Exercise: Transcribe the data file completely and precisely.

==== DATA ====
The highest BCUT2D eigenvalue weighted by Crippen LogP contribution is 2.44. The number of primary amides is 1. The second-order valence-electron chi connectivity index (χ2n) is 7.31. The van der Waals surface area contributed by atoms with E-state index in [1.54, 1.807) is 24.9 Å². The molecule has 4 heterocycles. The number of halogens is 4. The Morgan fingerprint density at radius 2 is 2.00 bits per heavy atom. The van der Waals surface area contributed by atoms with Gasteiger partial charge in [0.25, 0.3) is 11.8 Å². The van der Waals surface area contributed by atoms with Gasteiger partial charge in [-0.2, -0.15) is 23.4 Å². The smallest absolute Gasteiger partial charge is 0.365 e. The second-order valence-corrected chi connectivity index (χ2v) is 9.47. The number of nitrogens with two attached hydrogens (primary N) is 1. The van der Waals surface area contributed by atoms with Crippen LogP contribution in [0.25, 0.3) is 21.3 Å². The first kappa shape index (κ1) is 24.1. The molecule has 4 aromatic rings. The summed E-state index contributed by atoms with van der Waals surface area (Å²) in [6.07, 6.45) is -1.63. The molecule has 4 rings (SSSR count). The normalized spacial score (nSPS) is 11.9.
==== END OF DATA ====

The highest BCUT2D eigenvalue weighted by Crippen LogP contribution is 2.44. The number of primary amides is 1. The second-order valence-electron chi connectivity index (χ2n) is 7.31. The van der Waals surface area contributed by atoms with E-state index in [1.54, 1.807) is 24.9 Å². The molecule has 4 heterocycles. The number of halogens is 4. The Morgan fingerprint density at radius 2 is 2.00 bits per heavy atom. The van der Waals surface area contributed by atoms with Gasteiger partial charge in [0.25, 0.3) is 11.8 Å². The van der Waals surface area contributed by atoms with Gasteiger partial charge in [-0.2, -0.15) is 23.4 Å². The smallest absolute Gasteiger partial charge is 0.365 e. The second-order valence-corrected chi connectivity index (χ2v) is 9.47. The number of nitrogens with two attached hydrogens (primary N) is 1. The van der Waals surface area contributed by atoms with Crippen LogP contribution in [0.25, 0.3) is 21.3 Å². The first kappa shape index (κ1) is 24.1. The molecule has 4 aromatic rings. The summed E-state index contributed by atoms with van der Waals surface area (Å²) in [6.07, 6.45) is -1.63. The molecule has 4 rings (SSSR count). The normalized spacial score (nSPS) is 11.9.